I have several things in common with the late British writer Bruce Chatwin. He was not in love with the land of his birth: In one letter, he writes, “England is gradually closing in on me again, and the moments of euphoria become rarer and rarer as one gets paler and paler and fatter and fatter and the backbiting conversations grow bitchier and bitchier, and everyone thinks and talks of selling something to somebody else.” To his friend Ivry Freyberg, he writes,“My life at present is the way I like it. Perpetuum mobile.”
In like manner, although I had a happy childhood in Cleveland, I desperately wanted to get away from the place and see the world—this at a time when the family’s finances were unencouraging. I got my four-year scholarship to Dartmouth College and went off to graduate school in California, but it was to be another nine years after graduation in 1966 that I went beyond the borders of the U.S.
Reading the letters of Chatwin (published as Under the Sun: The Letters of Bruce Chatwin), I feel some of the same excitement as when I read his two masterpieces, In Patagonia and The Songlines. I loved reading about Bruce’s travels when he was at his best. At the same time, I am well aware of the flip side of his way of life. As his friend John Kasmin wrote, “Bruce’s biggest problem was where to be. He never knew where to be. It was always somewhere else.”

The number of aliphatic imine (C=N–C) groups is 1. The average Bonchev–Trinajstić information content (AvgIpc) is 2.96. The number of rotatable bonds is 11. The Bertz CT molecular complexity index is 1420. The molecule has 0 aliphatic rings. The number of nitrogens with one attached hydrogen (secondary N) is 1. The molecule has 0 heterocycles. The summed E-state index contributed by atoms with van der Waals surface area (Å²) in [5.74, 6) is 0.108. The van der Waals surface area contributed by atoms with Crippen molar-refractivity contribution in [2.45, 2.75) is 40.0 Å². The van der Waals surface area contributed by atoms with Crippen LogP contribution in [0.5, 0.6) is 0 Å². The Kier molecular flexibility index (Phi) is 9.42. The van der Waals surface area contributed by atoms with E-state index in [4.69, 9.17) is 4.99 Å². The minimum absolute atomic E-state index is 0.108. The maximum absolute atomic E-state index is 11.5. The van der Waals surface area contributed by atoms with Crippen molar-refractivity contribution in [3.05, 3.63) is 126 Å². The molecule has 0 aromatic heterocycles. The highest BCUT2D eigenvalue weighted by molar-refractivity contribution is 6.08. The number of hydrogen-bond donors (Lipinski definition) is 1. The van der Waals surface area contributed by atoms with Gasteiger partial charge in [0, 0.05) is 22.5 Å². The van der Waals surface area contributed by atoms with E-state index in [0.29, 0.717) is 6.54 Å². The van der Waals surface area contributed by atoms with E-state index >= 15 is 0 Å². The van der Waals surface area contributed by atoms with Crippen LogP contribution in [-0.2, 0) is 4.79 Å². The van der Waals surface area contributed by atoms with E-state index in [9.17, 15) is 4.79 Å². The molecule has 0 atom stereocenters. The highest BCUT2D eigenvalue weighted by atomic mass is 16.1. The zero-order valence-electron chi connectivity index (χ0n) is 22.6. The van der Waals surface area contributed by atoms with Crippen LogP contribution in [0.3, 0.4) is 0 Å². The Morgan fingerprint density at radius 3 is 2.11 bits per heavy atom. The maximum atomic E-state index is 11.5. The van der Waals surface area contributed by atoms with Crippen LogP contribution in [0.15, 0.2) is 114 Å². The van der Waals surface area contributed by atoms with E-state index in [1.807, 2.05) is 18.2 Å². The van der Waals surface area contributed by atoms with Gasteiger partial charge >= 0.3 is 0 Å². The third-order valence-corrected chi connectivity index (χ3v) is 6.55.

Even more damning was his wife Elizabeth’s judgment on his travels:
He would wear out people in certain places and then have to move on. Everything was absolute paradise etc for about a month and then things were not quite what he wanted them to be. I discovered after years of this nonsense that the sure-fire way of making Bruce not buy a house was for me to agree.
Part of Chatwin’s wanderlust was his own dual life as a bisexual. The letters show him to be seemingly happily married, yet spending most of his time on the road, enthusing about various places and people.
I, too, would like to be a traveler; but I am content to use Southern California as my base. And I hope not to be tempted by a double life.